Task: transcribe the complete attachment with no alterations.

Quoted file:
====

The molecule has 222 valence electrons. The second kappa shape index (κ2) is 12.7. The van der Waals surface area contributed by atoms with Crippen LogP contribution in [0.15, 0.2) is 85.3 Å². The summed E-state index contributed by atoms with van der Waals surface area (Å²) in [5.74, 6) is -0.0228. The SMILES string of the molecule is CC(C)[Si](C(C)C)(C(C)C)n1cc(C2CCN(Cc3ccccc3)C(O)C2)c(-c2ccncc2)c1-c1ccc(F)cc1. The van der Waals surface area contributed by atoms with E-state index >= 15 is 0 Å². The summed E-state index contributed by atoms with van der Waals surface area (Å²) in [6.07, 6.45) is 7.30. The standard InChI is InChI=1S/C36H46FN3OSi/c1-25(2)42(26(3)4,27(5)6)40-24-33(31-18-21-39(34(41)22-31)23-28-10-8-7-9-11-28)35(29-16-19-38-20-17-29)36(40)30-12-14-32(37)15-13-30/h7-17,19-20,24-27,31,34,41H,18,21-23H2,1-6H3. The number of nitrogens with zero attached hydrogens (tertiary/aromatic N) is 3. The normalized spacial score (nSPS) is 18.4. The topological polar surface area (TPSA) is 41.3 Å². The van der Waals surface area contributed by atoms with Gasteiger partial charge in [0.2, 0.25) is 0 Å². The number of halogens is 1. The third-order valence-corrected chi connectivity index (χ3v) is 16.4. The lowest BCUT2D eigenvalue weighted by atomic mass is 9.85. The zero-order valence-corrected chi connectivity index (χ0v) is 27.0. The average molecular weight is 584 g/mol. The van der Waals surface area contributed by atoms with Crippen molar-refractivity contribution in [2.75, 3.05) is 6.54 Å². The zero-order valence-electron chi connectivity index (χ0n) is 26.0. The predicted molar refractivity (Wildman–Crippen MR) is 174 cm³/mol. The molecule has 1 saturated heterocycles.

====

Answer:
The molecule has 222 valence electrons. The second kappa shape index (κ2) is 12.7. The van der Waals surface area contributed by atoms with Crippen LogP contribution in [0.15, 0.2) is 85.3 Å². The summed E-state index contributed by atoms with van der Waals surface area (Å²) in [5.74, 6) is -0.0228. The SMILES string of the molecule is CC(C)[Si](C(C)C)(C(C)C)n1cc(C2CCN(Cc3ccccc3)C(O)C2)c(-c2ccncc2)c1-c1ccc(F)cc1. The van der Waals surface area contributed by atoms with E-state index >= 15 is 0 Å². The summed E-state index contributed by atoms with van der Waals surface area (Å²) in [6.07, 6.45) is 7.30. The standard InChI is InChI=1S/C36H46FN3OSi/c1-25(2)42(26(3)4,27(5)6)40-24-33(31-18-21-39(34(41)22-31)23-28-10-8-7-9-11-28)35(29-16-19-38-20-17-29)36(40)30-12-14-32(37)15-13-30/h7-17,19-20,24-27,31,34,41H,18,21-23H2,1-6H3. The number of nitrogens with zero attached hydrogens (tertiary/aromatic N) is 3. The normalized spacial score (nSPS) is 18.4. The topological polar surface area (TPSA) is 41.3 Å². The van der Waals surface area contributed by atoms with Gasteiger partial charge in [0.2, 0.25) is 0 Å². The number of halogens is 1. The third-order valence-corrected chi connectivity index (χ3v) is 16.4. The lowest BCUT2D eigenvalue weighted by atomic mass is 9.85. The zero-order valence-corrected chi connectivity index (χ0v) is 27.0. The average molecular weight is 584 g/mol. The van der Waals surface area contributed by atoms with Crippen molar-refractivity contribution in [2.75, 3.05) is 6.54 Å². The zero-order valence-electron chi connectivity index (χ0n) is 26.0. The predicted molar refractivity (Wildman–Crippen MR) is 174 cm³/mol. The molecule has 1 saturated heterocycles.